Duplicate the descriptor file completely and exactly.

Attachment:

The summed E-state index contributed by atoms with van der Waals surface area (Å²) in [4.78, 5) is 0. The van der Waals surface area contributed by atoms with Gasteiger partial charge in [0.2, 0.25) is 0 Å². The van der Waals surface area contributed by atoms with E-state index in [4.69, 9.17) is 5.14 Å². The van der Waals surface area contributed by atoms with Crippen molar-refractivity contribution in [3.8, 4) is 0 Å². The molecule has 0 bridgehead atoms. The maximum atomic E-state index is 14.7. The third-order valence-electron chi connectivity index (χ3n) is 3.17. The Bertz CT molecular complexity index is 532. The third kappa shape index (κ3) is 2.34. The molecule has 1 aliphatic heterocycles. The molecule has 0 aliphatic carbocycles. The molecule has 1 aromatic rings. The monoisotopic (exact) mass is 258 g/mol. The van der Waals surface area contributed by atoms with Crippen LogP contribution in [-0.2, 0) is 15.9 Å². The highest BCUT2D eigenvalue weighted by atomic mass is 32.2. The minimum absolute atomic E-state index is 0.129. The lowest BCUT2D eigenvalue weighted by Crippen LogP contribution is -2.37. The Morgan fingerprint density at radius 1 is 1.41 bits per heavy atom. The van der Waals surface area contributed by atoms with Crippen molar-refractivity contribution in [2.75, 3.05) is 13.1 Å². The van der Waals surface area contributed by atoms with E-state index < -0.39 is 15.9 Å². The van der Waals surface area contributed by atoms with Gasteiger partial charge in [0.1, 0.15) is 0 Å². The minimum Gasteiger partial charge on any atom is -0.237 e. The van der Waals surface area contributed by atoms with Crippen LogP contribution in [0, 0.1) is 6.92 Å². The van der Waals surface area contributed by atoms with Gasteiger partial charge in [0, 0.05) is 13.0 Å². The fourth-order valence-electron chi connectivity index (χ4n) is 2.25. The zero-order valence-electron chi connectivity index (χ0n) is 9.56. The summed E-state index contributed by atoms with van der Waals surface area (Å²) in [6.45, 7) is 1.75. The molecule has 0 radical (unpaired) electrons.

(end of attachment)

The summed E-state index contributed by atoms with van der Waals surface area (Å²) in [4.78, 5) is 0. The van der Waals surface area contributed by atoms with Gasteiger partial charge in [0.2, 0.25) is 0 Å². The van der Waals surface area contributed by atoms with E-state index in [4.69, 9.17) is 5.14 Å². The van der Waals surface area contributed by atoms with Crippen molar-refractivity contribution in [3.8, 4) is 0 Å². The molecule has 0 bridgehead atoms. The maximum atomic E-state index is 14.7. The third-order valence-electron chi connectivity index (χ3n) is 3.17. The Bertz CT molecular complexity index is 532. The third kappa shape index (κ3) is 2.34. The molecule has 1 aliphatic heterocycles. The molecule has 0 aliphatic carbocycles. The molecule has 1 aromatic rings. The monoisotopic (exact) mass is 258 g/mol. The van der Waals surface area contributed by atoms with Crippen LogP contribution in [-0.2, 0) is 15.9 Å². The highest BCUT2D eigenvalue weighted by atomic mass is 32.2. The minimum absolute atomic E-state index is 0.129. The lowest BCUT2D eigenvalue weighted by Crippen LogP contribution is -2.37. The Morgan fingerprint density at radius 1 is 1.41 bits per heavy atom. The van der Waals surface area contributed by atoms with Crippen molar-refractivity contribution in [2.75, 3.05) is 13.1 Å². The van der Waals surface area contributed by atoms with E-state index < -0.39 is 15.9 Å². The van der Waals surface area contributed by atoms with Gasteiger partial charge in [0.1, 0.15) is 0 Å². The minimum Gasteiger partial charge on any atom is -0.237 e. The van der Waals surface area contributed by atoms with Crippen LogP contribution in [0, 0.1) is 6.92 Å². The van der Waals surface area contributed by atoms with Gasteiger partial charge in [0, 0.05) is 13.0 Å². The fourth-order valence-electron chi connectivity index (χ4n) is 2.25. The zero-order valence-electron chi connectivity index (χ0n) is 9.56. The summed E-state index contributed by atoms with van der Waals surface area (Å²) in [6.45, 7) is 1.75. The molecule has 0 radical (unpaired) electrons.